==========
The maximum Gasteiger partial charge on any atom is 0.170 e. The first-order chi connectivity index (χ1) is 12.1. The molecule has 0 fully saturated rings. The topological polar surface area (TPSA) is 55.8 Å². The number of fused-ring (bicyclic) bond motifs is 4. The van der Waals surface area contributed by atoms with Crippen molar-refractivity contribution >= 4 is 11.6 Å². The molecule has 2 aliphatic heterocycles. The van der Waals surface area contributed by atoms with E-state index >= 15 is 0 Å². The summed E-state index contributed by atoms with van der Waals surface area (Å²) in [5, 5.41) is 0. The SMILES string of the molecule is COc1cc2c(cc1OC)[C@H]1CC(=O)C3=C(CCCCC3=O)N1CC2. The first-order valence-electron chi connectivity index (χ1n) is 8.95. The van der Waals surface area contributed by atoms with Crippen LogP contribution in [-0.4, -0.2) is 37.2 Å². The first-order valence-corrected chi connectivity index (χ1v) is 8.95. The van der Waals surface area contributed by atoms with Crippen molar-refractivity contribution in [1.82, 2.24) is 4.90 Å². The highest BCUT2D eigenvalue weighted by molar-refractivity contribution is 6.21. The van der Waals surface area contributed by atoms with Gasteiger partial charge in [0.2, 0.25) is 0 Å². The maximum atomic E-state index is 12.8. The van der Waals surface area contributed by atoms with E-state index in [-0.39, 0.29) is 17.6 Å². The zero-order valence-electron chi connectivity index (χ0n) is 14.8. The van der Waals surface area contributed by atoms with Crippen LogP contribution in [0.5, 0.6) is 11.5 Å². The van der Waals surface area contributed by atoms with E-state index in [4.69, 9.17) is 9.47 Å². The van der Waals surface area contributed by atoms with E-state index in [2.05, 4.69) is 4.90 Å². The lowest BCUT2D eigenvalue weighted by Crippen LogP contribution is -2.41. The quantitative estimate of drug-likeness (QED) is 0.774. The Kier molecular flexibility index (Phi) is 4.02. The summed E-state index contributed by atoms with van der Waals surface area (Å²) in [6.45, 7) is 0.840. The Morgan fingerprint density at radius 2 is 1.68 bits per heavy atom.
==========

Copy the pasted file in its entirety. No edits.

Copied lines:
The maximum Gasteiger partial charge on any atom is 0.170 e. The first-order chi connectivity index (χ1) is 12.1. The molecule has 0 fully saturated rings. The topological polar surface area (TPSA) is 55.8 Å². The number of fused-ring (bicyclic) bond motifs is 4. The van der Waals surface area contributed by atoms with Crippen molar-refractivity contribution >= 4 is 11.6 Å². The molecule has 2 aliphatic heterocycles. The van der Waals surface area contributed by atoms with E-state index >= 15 is 0 Å². The summed E-state index contributed by atoms with van der Waals surface area (Å²) in [5, 5.41) is 0. The SMILES string of the molecule is COc1cc2c(cc1OC)[C@H]1CC(=O)C3=C(CCCCC3=O)N1CC2. The first-order valence-electron chi connectivity index (χ1n) is 8.95. The van der Waals surface area contributed by atoms with Crippen LogP contribution in [-0.4, -0.2) is 37.2 Å². The first-order valence-corrected chi connectivity index (χ1v) is 8.95. The van der Waals surface area contributed by atoms with Crippen molar-refractivity contribution in [1.82, 2.24) is 4.90 Å². The highest BCUT2D eigenvalue weighted by molar-refractivity contribution is 6.21. The van der Waals surface area contributed by atoms with Gasteiger partial charge in [0.2, 0.25) is 0 Å². The maximum atomic E-state index is 12.8. The van der Waals surface area contributed by atoms with E-state index in [-0.39, 0.29) is 17.6 Å². The zero-order valence-electron chi connectivity index (χ0n) is 14.8. The van der Waals surface area contributed by atoms with Crippen LogP contribution in [0.5, 0.6) is 11.5 Å². The van der Waals surface area contributed by atoms with E-state index in [4.69, 9.17) is 9.47 Å². The van der Waals surface area contributed by atoms with E-state index in [2.05, 4.69) is 4.90 Å². The lowest BCUT2D eigenvalue weighted by Crippen LogP contribution is -2.41. The quantitative estimate of drug-likeness (QED) is 0.774. The Kier molecular flexibility index (Phi) is 4.02. The summed E-state index contributed by atoms with van der Waals surface area (Å²) in [6.45, 7) is 0.840. The Morgan fingerprint density at radius 2 is 1.68 bits per heavy atom.